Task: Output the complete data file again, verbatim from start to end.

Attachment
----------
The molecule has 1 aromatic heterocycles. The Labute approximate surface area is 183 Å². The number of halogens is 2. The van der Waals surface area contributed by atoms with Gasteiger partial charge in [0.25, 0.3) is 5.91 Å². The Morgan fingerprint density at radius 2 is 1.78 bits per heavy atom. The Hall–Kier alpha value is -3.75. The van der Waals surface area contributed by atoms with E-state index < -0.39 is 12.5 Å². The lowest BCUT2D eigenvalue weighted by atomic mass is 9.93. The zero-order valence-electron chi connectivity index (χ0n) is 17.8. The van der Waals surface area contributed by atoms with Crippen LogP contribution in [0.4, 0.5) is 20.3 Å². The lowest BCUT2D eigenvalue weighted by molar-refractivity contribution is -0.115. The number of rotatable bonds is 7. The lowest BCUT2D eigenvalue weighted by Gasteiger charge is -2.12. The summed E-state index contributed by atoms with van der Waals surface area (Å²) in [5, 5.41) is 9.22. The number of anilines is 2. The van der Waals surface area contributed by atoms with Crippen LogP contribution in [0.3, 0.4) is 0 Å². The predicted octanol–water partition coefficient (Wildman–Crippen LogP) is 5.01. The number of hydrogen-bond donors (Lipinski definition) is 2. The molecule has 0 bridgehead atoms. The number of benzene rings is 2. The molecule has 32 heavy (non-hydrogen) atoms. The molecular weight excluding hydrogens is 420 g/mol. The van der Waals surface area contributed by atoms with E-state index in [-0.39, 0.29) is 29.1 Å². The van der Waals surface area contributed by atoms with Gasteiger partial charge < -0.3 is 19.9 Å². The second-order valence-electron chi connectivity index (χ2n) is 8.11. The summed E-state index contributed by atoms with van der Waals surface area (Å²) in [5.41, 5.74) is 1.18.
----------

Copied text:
The molecule has 1 aromatic heterocycles. The Labute approximate surface area is 183 Å². The number of halogens is 2. The van der Waals surface area contributed by atoms with Gasteiger partial charge in [0.25, 0.3) is 5.91 Å². The Morgan fingerprint density at radius 2 is 1.78 bits per heavy atom. The Hall–Kier alpha value is -3.75. The van der Waals surface area contributed by atoms with E-state index < -0.39 is 12.5 Å². The lowest BCUT2D eigenvalue weighted by atomic mass is 9.93. The zero-order valence-electron chi connectivity index (χ0n) is 17.8. The van der Waals surface area contributed by atoms with Crippen LogP contribution in [0.4, 0.5) is 20.3 Å². The lowest BCUT2D eigenvalue weighted by molar-refractivity contribution is -0.115. The number of rotatable bonds is 7. The lowest BCUT2D eigenvalue weighted by Gasteiger charge is -2.12. The summed E-state index contributed by atoms with van der Waals surface area (Å²) in [5, 5.41) is 9.22. The number of anilines is 2. The van der Waals surface area contributed by atoms with Crippen LogP contribution in [0.3, 0.4) is 0 Å². The predicted octanol–water partition coefficient (Wildman–Crippen LogP) is 5.01. The number of hydrogen-bond donors (Lipinski definition) is 2. The molecule has 0 bridgehead atoms. The number of benzene rings is 2. The molecule has 32 heavy (non-hydrogen) atoms. The molecular weight excluding hydrogens is 420 g/mol. The van der Waals surface area contributed by atoms with E-state index in [-0.39, 0.29) is 29.1 Å². The van der Waals surface area contributed by atoms with Gasteiger partial charge < -0.3 is 19.9 Å². The second-order valence-electron chi connectivity index (χ2n) is 8.11. The summed E-state index contributed by atoms with van der Waals surface area (Å²) in [5.41, 5.74) is 1.18.